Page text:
4

How can I write a javascript/jquery function that replaces text in the html document without affecting the markup, only the text content?

For instance if I want to replace the word "style" with "no style" here:

<tr>
<td style="width:300px">This TD has style</td>
<td style="width:300px">This TD has <span class="style100">style</span> too</td>
</tr>

I don't want the replacement to affect the markup, just the text content that is visible to the user.

2 Answers 2

13

You will have to look for the text nodes on your document, I use a recursive function like this:

function replaceText(oldText, newText, node){ 
  node = node || document.body; // base node 

  var childs = node.childNodes, i = 0;

  while(node = childs[i]){ 
    if (node.nodeType == 3){ // text node found, do the replacement
      if (node.textContent) {
        node.textContent = node.textContent.replace(oldText, newText);
      } else { // support to IE
        node.nodeValue = node.nodeValue.replace(oldText, newText);
      }
    } else { // not a text mode, look forward
      replaceText(oldText, newText, node); 
    } 
    i++; 
  } 
}

If you do it in that way, your markup and event handlers will remain intact.

Edit: Changed code to support IE, since the textnodes on IE don't have a textContent property, in IE you should use the nodeValue property and it also doesn't implements the Node interface.

Check an example here.

3
  • Thanks a lot @CMS, you helped me resolve this problem: stackoverflow.com/questions/1512053/…
    – Sylvain
    Commented Oct 3, 2009 at 7:02
  • Watch out for 2011 builds of MSIE9 - they have node.textContent support, but if you try and assign a new value using node.textContent = ... then those builds crash the entire browser with A problem with this website caused Internet Explorer to close. Later builds (2012) seem OK. The workaround is to assign with node.nodeValue = ... inside the if (node.textContent) part of the loop regardless and just forget doing it with textContent.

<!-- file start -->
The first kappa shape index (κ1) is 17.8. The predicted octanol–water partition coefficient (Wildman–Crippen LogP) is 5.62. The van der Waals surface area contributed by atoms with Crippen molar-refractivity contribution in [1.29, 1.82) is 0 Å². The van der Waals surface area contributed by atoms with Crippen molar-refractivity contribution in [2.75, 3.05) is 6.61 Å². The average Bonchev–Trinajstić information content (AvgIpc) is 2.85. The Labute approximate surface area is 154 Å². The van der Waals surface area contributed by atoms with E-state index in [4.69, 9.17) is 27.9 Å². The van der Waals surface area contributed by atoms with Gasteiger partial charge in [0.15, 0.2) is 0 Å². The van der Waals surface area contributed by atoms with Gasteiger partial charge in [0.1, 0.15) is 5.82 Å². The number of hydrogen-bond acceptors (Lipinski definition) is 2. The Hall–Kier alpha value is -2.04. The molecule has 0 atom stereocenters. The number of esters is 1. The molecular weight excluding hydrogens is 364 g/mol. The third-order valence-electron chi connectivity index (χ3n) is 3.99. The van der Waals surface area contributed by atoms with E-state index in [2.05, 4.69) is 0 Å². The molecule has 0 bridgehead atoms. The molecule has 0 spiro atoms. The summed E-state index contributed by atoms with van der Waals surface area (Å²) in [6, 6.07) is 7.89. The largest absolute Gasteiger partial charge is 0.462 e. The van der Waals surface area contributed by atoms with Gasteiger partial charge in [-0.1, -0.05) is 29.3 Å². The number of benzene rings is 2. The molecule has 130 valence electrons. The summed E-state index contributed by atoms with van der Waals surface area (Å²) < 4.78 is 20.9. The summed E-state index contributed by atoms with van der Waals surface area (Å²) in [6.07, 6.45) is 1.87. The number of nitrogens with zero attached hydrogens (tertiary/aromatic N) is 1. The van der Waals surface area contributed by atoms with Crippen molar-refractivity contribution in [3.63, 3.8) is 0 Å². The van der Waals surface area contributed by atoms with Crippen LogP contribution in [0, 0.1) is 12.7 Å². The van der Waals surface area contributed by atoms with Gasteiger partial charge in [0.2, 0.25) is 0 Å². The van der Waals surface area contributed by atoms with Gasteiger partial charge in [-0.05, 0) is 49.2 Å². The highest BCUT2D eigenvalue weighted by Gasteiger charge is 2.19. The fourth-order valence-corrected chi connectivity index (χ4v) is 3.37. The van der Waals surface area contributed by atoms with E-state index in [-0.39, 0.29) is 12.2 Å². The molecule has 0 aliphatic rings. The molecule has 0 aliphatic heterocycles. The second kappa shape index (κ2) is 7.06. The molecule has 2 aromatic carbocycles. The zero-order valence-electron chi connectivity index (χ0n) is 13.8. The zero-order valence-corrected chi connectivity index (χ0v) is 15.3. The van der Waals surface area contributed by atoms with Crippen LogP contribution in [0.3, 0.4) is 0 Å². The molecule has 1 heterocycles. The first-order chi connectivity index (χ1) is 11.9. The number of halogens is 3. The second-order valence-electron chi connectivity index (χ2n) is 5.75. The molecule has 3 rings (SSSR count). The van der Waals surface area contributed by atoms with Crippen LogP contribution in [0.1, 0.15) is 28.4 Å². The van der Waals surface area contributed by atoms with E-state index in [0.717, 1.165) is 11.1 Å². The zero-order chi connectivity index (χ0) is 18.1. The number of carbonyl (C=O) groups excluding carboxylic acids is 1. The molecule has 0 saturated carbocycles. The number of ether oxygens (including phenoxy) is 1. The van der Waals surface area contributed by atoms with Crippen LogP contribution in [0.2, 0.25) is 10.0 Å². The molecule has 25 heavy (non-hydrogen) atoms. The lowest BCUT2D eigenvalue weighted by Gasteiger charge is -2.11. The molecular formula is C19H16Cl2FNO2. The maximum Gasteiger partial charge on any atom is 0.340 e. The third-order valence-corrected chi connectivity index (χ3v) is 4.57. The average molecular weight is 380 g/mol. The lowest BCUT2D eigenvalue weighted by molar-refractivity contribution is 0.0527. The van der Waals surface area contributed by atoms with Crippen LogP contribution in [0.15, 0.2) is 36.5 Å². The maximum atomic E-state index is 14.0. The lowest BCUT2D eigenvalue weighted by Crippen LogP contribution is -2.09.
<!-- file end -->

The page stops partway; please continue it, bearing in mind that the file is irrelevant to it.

– jaygooby
    Commented Oct 19, 2012 at 13:21
  • Why won't you use node.data for all browsers?
    – gdoron
    Commented Nov 26, 2012 at 2:36
4

Use the :contains selector to find elements with matching text and then replace their text.

$(":contains(style)").each(function() {
  for (node in this.childNodes) {
    if (node.nodeType == 3) { // text node
      node.textContent = node.textContent.replace("style", "no style");
    }
  }
});

Unfortunately you can't use text() for this as it strips out HTML from all descendant nodes, not just child nodes and the replacement won't work as expected.

1
  • 1
    Don't use a "for...in" to loop through an array-like-object.. a traditional for/while loop is much faster.
    – James
    Commented Oct 3, 2009 at 14:40

Your Answer

By clicking “Post Your Answer”, you agree to our terms of service and acknowledge you have read our privacy policy.

Not the answer you're looking for? Browse other questions tagged or ask your own question.